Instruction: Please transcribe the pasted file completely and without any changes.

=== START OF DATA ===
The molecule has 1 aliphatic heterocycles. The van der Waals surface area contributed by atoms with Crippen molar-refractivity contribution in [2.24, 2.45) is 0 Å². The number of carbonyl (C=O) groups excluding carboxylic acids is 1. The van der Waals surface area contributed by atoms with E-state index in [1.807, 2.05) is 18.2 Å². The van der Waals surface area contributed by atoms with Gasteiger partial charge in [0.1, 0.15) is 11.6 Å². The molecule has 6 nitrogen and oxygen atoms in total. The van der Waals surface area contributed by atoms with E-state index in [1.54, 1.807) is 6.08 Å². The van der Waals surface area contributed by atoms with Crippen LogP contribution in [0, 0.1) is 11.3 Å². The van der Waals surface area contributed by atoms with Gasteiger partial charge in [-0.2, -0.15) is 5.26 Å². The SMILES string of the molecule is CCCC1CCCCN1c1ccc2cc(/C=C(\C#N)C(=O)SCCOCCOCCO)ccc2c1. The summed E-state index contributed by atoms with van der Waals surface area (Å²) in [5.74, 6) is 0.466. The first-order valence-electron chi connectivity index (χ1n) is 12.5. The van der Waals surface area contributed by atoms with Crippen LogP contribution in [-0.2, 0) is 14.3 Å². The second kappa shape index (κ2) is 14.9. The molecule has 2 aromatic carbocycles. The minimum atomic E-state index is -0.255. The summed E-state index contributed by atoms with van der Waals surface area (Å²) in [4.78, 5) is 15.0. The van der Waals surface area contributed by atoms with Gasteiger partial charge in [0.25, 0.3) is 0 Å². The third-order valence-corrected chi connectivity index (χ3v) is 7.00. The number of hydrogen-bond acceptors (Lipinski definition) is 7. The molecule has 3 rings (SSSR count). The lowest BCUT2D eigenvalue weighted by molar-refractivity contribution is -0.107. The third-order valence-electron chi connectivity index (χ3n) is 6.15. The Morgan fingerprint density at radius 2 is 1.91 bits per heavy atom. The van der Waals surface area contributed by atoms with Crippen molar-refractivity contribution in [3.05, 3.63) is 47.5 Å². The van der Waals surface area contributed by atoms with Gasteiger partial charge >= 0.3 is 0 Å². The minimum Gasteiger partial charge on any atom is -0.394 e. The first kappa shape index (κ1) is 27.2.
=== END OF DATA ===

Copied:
The molecule has 1 aliphatic heterocycles. The van der Waals surface area contributed by atoms with Crippen molar-refractivity contribution in [2.24, 2.45) is 0 Å². The number of carbonyl (C=O) groups excluding carboxylic acids is 1. The van der Waals surface area contributed by atoms with E-state index in [1.807, 2.05) is 18.2 Å². The van der Waals surface area contributed by atoms with Gasteiger partial charge in [0.1, 0.15) is 11.6 Å². The molecule has 6 nitrogen and oxygen atoms in total. The van der Waals surface area contributed by atoms with E-state index in [1.54, 1.807) is 6.08 Å². The van der Waals surface area contributed by atoms with Crippen LogP contribution in [0, 0.1) is 11.3 Å². The van der Waals surface area contributed by atoms with Gasteiger partial charge in [-0.2, -0.15) is 5.26 Å². The SMILES string of the molecule is CCCC1CCCCN1c1ccc2cc(/C=C(\C#N)C(=O)SCCOCCOCCO)ccc2c1. The summed E-state index contributed by atoms with van der Waals surface area (Å²) in [5.74, 6) is 0.466. The first-order valence-electron chi connectivity index (χ1n) is 12.5. The van der Waals surface area contributed by atoms with Crippen LogP contribution in [-0.2, 0) is 14.3 Å². The second kappa shape index (κ2) is 14.9. The molecule has 2 aromatic carbocycles. The minimum atomic E-state index is -0.255. The summed E-state index contributed by atoms with van der Waals surface area (Å²) in [4.78, 5) is 15.0. The van der Waals surface area contributed by atoms with Gasteiger partial charge in [0.25, 0.3) is 0 Å². The third-order valence-corrected chi connectivity index (χ3v) is 7.00. The number of hydrogen-bond acceptors (Lipinski definition) is 7. The molecule has 3 rings (SSSR count). The lowest BCUT2D eigenvalue weighted by molar-refractivity contribution is -0.107. The third-order valence-electron chi connectivity index (χ3n) is 6.15. The Morgan fingerprint density at radius 2 is 1.91 bits per heavy atom. The van der Waals surface area contributed by atoms with Crippen molar-refractivity contribution in [3.05, 3.63) is 47.5 Å². The van der Waals surface area contributed by atoms with Gasteiger partial charge >= 0.3 is 0 Å². The minimum Gasteiger partial charge on any atom is -0.394 e. The first kappa shape index (κ1) is 27.2.